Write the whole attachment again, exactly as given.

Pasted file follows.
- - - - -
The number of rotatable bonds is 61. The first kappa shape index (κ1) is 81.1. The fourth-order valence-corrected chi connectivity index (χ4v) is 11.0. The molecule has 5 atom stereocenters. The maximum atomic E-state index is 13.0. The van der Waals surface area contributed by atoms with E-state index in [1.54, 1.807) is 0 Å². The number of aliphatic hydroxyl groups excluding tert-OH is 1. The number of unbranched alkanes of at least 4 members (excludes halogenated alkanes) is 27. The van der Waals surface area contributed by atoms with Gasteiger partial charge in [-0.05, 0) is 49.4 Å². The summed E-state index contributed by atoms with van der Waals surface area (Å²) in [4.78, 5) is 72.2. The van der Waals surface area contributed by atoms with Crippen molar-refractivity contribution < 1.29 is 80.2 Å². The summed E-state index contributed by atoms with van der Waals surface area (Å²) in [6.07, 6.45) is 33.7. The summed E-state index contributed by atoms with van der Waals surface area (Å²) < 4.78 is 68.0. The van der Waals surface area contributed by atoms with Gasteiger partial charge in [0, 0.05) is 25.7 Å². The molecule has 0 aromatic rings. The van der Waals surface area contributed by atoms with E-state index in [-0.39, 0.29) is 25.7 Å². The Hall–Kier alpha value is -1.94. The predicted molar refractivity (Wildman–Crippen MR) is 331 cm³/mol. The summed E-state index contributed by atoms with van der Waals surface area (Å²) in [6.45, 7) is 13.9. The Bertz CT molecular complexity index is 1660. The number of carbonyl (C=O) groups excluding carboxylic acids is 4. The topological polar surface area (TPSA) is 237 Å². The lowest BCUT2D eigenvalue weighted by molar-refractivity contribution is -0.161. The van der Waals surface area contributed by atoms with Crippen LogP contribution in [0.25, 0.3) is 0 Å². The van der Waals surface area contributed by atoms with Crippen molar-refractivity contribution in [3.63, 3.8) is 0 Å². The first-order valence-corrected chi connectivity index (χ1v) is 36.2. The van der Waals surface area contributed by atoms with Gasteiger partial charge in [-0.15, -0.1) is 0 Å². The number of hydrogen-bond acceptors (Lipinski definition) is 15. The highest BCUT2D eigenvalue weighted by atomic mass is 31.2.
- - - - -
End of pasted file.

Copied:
The number of rotatable bonds is 61. The first kappa shape index (κ1) is 81.1. The fourth-order valence-corrected chi connectivity index (χ4v) is 11.0. The molecule has 5 atom stereocenters. The maximum atomic E-state index is 13.0. The van der Waals surface area contributed by atoms with E-state index in [1.54, 1.807) is 0 Å². The number of aliphatic hydroxyl groups excluding tert-OH is 1. The number of unbranched alkanes of at least 4 members (excludes halogenated alkanes) is 27. The van der Waals surface area contributed by atoms with Gasteiger partial charge in [-0.05, 0) is 49.4 Å². The summed E-state index contributed by atoms with van der Waals surface area (Å²) in [4.78, 5) is 72.2. The van der Waals surface area contributed by atoms with Crippen molar-refractivity contribution < 1.29 is 80.2 Å². The summed E-state index contributed by atoms with van der Waals surface area (Å²) in [6.07, 6.45) is 33.7. The summed E-state index contributed by atoms with van der Waals surface area (Å²) < 4.78 is 68.0. The van der Waals surface area contributed by atoms with Gasteiger partial charge in [0, 0.05) is 25.7 Å². The molecule has 0 aromatic rings. The van der Waals surface area contributed by atoms with E-state index in [-0.39, 0.29) is 25.7 Å². The Hall–Kier alpha value is -1.94. The predicted molar refractivity (Wildman–Crippen MR) is 331 cm³/mol. The summed E-state index contributed by atoms with van der Waals surface area (Å²) in [6.45, 7) is 13.9. The Bertz CT molecular complexity index is 1660. The number of carbonyl (C=O) groups excluding carboxylic acids is 4. The topological polar surface area (TPSA) is 237 Å². The lowest BCUT2D eigenvalue weighted by molar-refractivity contribution is -0.161. The van der Waals surface area contributed by atoms with Crippen LogP contribution in [0.25, 0.3) is 0 Å². The van der Waals surface area contributed by atoms with Crippen molar-refractivity contribution in [3.63, 3.8) is 0 Å². The first-order valence-corrected chi connectivity index (χ1v) is 36.2. The van der Waals surface area contributed by atoms with Gasteiger partial charge in [-0.15, -0.1) is 0 Å². The number of hydrogen-bond acceptors (Lipinski definition) is 15. The highest BCUT2D eigenvalue weighted by atomic mass is 31.2.